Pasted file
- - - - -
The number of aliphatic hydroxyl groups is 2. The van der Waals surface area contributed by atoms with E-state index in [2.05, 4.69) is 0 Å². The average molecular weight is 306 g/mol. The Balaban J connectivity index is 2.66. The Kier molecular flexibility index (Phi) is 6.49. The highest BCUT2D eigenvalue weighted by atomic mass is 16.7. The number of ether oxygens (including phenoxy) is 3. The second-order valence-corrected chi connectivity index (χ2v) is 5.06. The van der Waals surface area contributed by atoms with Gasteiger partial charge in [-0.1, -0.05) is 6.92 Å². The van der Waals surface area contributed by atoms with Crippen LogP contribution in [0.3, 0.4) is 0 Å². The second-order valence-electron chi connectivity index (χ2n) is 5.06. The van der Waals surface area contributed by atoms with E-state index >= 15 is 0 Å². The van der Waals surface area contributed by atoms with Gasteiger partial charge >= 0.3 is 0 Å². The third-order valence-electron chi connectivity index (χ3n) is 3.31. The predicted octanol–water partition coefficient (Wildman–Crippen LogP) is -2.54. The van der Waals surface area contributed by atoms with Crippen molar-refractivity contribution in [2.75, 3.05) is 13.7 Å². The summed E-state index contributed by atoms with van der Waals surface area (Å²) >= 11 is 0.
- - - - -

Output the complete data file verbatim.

The number of aliphatic hydroxyl groups is 2. The van der Waals surface area contributed by atoms with E-state index in [2.05, 4.69) is 0 Å². The average molecular weight is 306 g/mol. The Balaban J connectivity index is 2.66. The Kier molecular flexibility index (Phi) is 6.49. The highest BCUT2D eigenvalue weighted by atomic mass is 16.7. The number of ether oxygens (including phenoxy) is 3. The second-order valence-corrected chi connectivity index (χ2v) is 5.06. The van der Waals surface area contributed by atoms with Gasteiger partial charge in [-0.1, -0.05) is 6.92 Å². The van der Waals surface area contributed by atoms with Crippen LogP contribution in [0.3, 0.4) is 0 Å². The second-order valence-electron chi connectivity index (χ2n) is 5.06. The van der Waals surface area contributed by atoms with E-state index >= 15 is 0 Å². The van der Waals surface area contributed by atoms with Gasteiger partial charge >= 0.3 is 0 Å². The third-order valence-electron chi connectivity index (χ3n) is 3.31. The predicted octanol–water partition coefficient (Wildman–Crippen LogP) is -2.54. The van der Waals surface area contributed by atoms with Crippen molar-refractivity contribution in [2.75, 3.05) is 13.7 Å². The summed E-state index contributed by atoms with van der Waals surface area (Å²) >= 11 is 0.